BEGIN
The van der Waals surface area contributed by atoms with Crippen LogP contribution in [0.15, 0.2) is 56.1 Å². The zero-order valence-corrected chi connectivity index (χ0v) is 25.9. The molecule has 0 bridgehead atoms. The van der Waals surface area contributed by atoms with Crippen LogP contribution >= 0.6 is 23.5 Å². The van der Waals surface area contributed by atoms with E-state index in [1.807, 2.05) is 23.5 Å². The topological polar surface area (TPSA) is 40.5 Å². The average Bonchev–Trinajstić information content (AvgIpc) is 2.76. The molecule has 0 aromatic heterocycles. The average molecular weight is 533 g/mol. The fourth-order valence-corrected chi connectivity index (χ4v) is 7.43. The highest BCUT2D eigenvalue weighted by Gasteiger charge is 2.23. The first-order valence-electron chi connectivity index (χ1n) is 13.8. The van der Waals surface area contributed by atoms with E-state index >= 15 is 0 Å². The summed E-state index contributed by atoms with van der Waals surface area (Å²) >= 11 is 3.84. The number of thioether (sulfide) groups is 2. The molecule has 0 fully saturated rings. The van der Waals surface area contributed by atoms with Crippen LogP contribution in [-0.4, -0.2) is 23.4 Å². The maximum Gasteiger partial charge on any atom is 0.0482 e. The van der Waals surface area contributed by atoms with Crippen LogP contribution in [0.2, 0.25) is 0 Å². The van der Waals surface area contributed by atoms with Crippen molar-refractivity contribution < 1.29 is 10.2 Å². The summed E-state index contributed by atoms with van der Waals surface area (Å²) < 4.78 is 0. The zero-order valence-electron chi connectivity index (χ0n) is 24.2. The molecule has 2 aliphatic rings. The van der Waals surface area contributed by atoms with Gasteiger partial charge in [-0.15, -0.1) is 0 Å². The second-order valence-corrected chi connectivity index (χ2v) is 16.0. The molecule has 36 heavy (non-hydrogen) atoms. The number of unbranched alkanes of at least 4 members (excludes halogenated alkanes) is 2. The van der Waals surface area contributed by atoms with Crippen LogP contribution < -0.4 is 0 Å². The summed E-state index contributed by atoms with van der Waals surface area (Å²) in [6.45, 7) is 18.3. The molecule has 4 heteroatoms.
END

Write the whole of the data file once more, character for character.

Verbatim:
The van der Waals surface area contributed by atoms with Crippen LogP contribution in [0.15, 0.2) is 56.1 Å². The zero-order valence-corrected chi connectivity index (χ0v) is 25.9. The molecule has 0 bridgehead atoms. The van der Waals surface area contributed by atoms with Crippen LogP contribution >= 0.6 is 23.5 Å². The van der Waals surface area contributed by atoms with E-state index in [1.807, 2.05) is 23.5 Å². The topological polar surface area (TPSA) is 40.5 Å². The average Bonchev–Trinajstić information content (AvgIpc) is 2.76. The molecule has 0 aromatic heterocycles. The average molecular weight is 533 g/mol. The fourth-order valence-corrected chi connectivity index (χ4v) is 7.43. The highest BCUT2D eigenvalue weighted by Gasteiger charge is 2.23. The first-order valence-electron chi connectivity index (χ1n) is 13.8. The van der Waals surface area contributed by atoms with E-state index >= 15 is 0 Å². The summed E-state index contributed by atoms with van der Waals surface area (Å²) >= 11 is 3.84. The number of thioether (sulfide) groups is 2. The molecule has 0 fully saturated rings. The van der Waals surface area contributed by atoms with Crippen LogP contribution in [-0.4, -0.2) is 23.4 Å². The maximum Gasteiger partial charge on any atom is 0.0482 e. The van der Waals surface area contributed by atoms with Crippen LogP contribution in [0.2, 0.25) is 0 Å². The van der Waals surface area contributed by atoms with Crippen molar-refractivity contribution < 1.29 is 10.2 Å². The summed E-state index contributed by atoms with van der Waals surface area (Å²) < 4.78 is 0. The zero-order valence-electron chi connectivity index (χ0n) is 24.2. The molecule has 2 aliphatic rings. The van der Waals surface area contributed by atoms with Gasteiger partial charge in [-0.15, -0.1) is 0 Å². The second-order valence-corrected chi connectivity index (χ2v) is 16.0. The molecule has 36 heavy (non-hydrogen) atoms. The number of unbranched alkanes of at least 4 members (excludes halogenated alkanes) is 2. The van der Waals surface area contributed by atoms with Crippen LogP contribution < -0.4 is 0 Å². The summed E-state index contributed by atoms with van der Waals surface area (Å²) in [6.45, 7) is 18.3. The molecule has 4 heteroatoms.